I loaned a fried a necklace that had belonged to my grandmother. My friend didn’t return it right away and then lost it when she moved. She called me, upset because she knew the necklace was irreplaceable. I told her not to worry, we’d find it. Months passed and she reiterated how bad she felt about losing the necklace. I told her I had decided it would turn up. Two weeks later, I was on an errand in an unfamiliar part of the city. Nearing my destination, I stopped at a red light and looked to my right. There in a pawnshop window I spotted a familiar-looking piece of jewellery. I parked and went in. It was my necklace! The owner and I agreed on the price, and I walked out with the precious piece, the result of my OT postulate. — L.N.


Australian school’s sneaky tricks

Ben Schneiders has a great new piece as he follows up an earlier report about a Scientology school in Australia trying to camouflage itself as a Montessori school. After his initial report, the school has scrambled to make some changes, but it’s still very dodgy.


Derek Lambert and Karen de la Carriere




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Source Code

“The United States is having an awful happy time right now pouring billions into foreign aid so these dirty, filthy, fly-ridden grass huts in Balooga-uga-uga-stan can all be torn down and they can put in nice seven-bedroom ranch houses with hot and cold running politicians throughout. And they’re just having a ball. And nobody is more surprised or will be more surprised than the United States government at the end of a period of time to find out that the exact proportion of ‘hate the United States government’ and ‘love the United States government’ exists as before. They might even have gone over toward ‘hate it’ before, to the degree that they actually enforced people to live in these seven-bedroom ranch houses, see. Because you talk to a boy in Blooga-uga-uga-uga-stan and he’s liable to tell you something on this order: ‘Ah, nice house, yeah, nice house. Yeah, reeds, reeds, nice reeds, side of a river, nice reeds. Wife there to raise some yams and so forth, and nice reeds, very thin walls.’ So you say, ‘What do you mean, very thin walls?’ He’s kept crooning over this idea of these thin reeds, you know. And it doesn’t sound like this guy’s very smart. And he looks at you like you’re crazy.” — L. Ron Hubbard, June 12, 1963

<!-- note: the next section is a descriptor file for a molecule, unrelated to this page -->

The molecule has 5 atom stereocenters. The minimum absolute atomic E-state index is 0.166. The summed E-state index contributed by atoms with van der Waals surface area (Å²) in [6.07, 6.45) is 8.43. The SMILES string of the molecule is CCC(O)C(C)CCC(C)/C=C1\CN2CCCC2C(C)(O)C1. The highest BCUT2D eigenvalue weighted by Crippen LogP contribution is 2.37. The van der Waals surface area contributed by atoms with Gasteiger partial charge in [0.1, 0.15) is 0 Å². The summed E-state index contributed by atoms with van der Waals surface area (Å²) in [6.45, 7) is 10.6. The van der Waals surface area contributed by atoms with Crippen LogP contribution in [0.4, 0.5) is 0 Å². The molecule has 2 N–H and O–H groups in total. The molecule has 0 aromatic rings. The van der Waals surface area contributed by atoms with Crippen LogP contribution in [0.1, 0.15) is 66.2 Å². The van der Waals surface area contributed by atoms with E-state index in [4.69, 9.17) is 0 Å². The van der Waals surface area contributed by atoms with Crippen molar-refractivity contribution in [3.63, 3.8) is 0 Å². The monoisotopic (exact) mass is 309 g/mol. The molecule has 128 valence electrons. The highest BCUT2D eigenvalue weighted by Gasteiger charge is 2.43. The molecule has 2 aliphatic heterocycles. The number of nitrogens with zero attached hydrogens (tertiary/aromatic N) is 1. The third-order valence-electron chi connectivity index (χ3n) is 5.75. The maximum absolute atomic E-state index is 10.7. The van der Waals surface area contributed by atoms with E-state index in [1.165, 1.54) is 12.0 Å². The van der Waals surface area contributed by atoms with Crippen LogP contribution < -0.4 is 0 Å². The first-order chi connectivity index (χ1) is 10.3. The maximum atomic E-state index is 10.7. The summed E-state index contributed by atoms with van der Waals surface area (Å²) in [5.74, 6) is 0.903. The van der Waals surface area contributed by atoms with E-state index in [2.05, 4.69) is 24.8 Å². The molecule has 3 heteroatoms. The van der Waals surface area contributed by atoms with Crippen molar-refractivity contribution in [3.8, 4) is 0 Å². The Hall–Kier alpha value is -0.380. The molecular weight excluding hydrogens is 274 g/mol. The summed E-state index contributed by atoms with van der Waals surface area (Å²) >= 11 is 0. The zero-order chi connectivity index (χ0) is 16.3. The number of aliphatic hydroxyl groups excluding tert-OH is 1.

Avast, Ye Mateys

“Your bonus and wherewithal to work depends on the arrival and departure of students. Flag expense is up to three and a half times to five times what it was last year, mostly in the FAO. Two recent weeks were only around three thousand and six thousand. Such an average would be just about a tenth of the total cost. The income of Flag must be such that 20 percent of the gross covers bonuses. If it does not, then there are no bonuses.” — The Commodore, June 12, 1971



Overheard in the FreeZone

“More and more, it’s becoming apparent that the whole thing is being held together by a miniscule army of hard core true believers who are desperately trying to keep the roof from caving in on them. The orgs are empty. There are no new customers. Existing customers are slipping away in the night, and those who remain have been bled completely dry. Meanwhile, the news media is reporting on all the church’s dirty laundry – driving the church’s already wobbly public relations to unprecedented lows. The thing is now feeding on itself and shrinking by the day. At some point, only the Sea Org will be left – manning empty mausoleums and listening to pins drop.”


Past is Prologue

2000: Criminal charges against Scientology in the death of Lisa McPherson were dropped by the prosecutor this week due to fears of the credibility of the Medical Examiner. From Reuters: “A Florida prosecutor dropped criminal charges on Monday against the Church of Scientology’s Clearwater headquarters in the 1995 death of a woman member. In 1998, Pinellas County State Attorney Bernie McCabe charged the church with two felonies, practicing medicine without a license and criminal neglect of a disabled adult in McPherson’s death. In February this year, Pinellas Medical Examiner Joan Wood changed her finding in the cause of McPherson’s death from undetermined to accidental after experts hired by the church challenged her original finding. McCabe said because of the change in the autopsy finding, he did not have enough evidence to proceed with the case. ‘We’re very happy. We think that was the appropriate thing to do,’